The questionnaire adopted a qualitative approach in its overall design and divided into parts 1 and 2. A qualitative approach offered the respondents the opportunity express their personal views on the points raised, and the priority they attach to them at the time of completing the study questionnaire (Bryman, 2008). Importantly the length of the questionnaire would be critical to reduce the risk of respondent’s switching off and not completing the questionnaire. When planning a research questionnaire Both Denscombe (2007) and Presser et al (2004) identified that the design of questions should avoid any possible hint of duplication and the elimination of all but the most vital questions. This would help to retain respondent’s interest and most importantly reduce the time and effort devoted to its completion. The questionnaire was kept to a maximum of length of 2 sides of A4 (Appendix X) Consideration was given to the structure of questions and statements, and the elimination of technical jargon, which had the potential to confuse respondents. Black (1993, p.25) argued that to the unwary, “terminology often gets in the way of understanding, particularly when technical terms assume common everyday meaning”.
Part 1 of the questionnaire focused on collecting data relating to gender, membership grade of professional institution and length of membership in years, and participation and frequency of attendance at professional institution meetings. In total part 1 of the survey questionnaire would be made up of 7 questions which required respondents to tick the most appropriate answer displayed. Benefits of using this type of question for the respondent is that “it is simpler to tick an item than have to write out an answer” (Buckingham, 2006, p.74).
Part 2 of the questionnaire would include 3 open questions in total, these allowed respondents the freedom to expand on their answers if they so wished, or to add any additional comments on their own personal experiences of CPD. LoBionda-Wood and Haber as quoted by Ryan (2001, p.35) state this type of question allowed more information to be extracted from respondents. A total of 12 individual statements relating to the output from CPD activities were also included in part 2, along with 3 tick box questions relating to clear reporting structures, funding and barriers to CPD. The statements were based on the Likert scales, a score was then assigned to individual statement, Table (X) gives a breakdown of values.
Neither agree or disagree
Respondents were then able to identify on the scale how much they agreed or disagreed (Polit and Beck 2006). The statements were designed to gauge the application of skills and knowledge gained through CPD and identifies how Safety and Health Practitioners interact, to expand organisation and team knowledge, and their own influence in their organisation. A small number of open questions were included these enabled participants to expand on their answers if they so wished.
Each participant in the study received a questionnaire either by post, in which case it was accompanied with a stamped addressed envelope to encourage a reply or electronically with the questionnaire as an attachment. To assist respondents a cover letter was included with every questionnaire issued. This included “information on the researcher, aims of the study, contact address and telephone number should respondents have required further information” (Ryan, 2001, p.40). Both parts 1 and 2 of the questionnaire included instructions on how to complete the questions (Ryan, 2001).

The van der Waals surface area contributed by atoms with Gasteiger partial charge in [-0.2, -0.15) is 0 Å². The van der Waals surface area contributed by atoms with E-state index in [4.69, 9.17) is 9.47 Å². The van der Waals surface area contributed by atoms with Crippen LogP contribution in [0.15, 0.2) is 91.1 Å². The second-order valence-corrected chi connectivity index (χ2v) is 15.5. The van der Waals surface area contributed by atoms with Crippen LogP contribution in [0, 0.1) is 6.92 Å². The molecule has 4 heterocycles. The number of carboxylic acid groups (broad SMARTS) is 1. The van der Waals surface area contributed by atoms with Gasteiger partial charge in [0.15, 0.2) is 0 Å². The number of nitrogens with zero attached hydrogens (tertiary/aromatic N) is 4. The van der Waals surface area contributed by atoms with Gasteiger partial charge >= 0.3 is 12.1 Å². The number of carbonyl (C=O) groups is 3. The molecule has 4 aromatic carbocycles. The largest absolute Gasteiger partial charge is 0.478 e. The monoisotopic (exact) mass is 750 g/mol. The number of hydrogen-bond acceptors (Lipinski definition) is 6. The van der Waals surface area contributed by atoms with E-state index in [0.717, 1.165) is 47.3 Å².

Respondents were requested to return their completed survey questionnaires either by post or electronically within 10 days. The timeframe for the completion of data collection was six weeks, which took into consideration major public holidays (Ryan, 2001).
The reference to test over the more frequently used pilot questionnaire is based on the participating numbers. Goldenberg et al argued a pre-test was essentially small in number, whereas Presser (2004) et al argued a pilot study would include a larger sample number.
A test of the survey questionnaire was carried out with the participation of 6 Safety and Health Practitioners at my employer’s premises. Those selected to participate in the test would be based on a single control site, and were made up of permanent employees and contract staff, covering a variety of construction and engineering maintenance disciplines. On completion of the test the control site then played no further part in the research study. The purpose of the test was to ensure the questionnaire was presented logically, and was easy to read with no ambiguity. Those taking part in the test were also asked to feedback on the time taken to complete it. McMillan et al (2007) stated that test surveys offered a much wider contribution as they allow researchers to identify future discussion threads within the final report. On the basis of the feedback a small number of changes were made in the order that questions were presented to respondents.
The research study involved the participation of Safety and Health Practitioners employed in both the private and public sectors. Respondents were located across England and Wales, and employed in a diverse range of commercial and non commercial activities including;
Further and Higher Education
Analysis of Results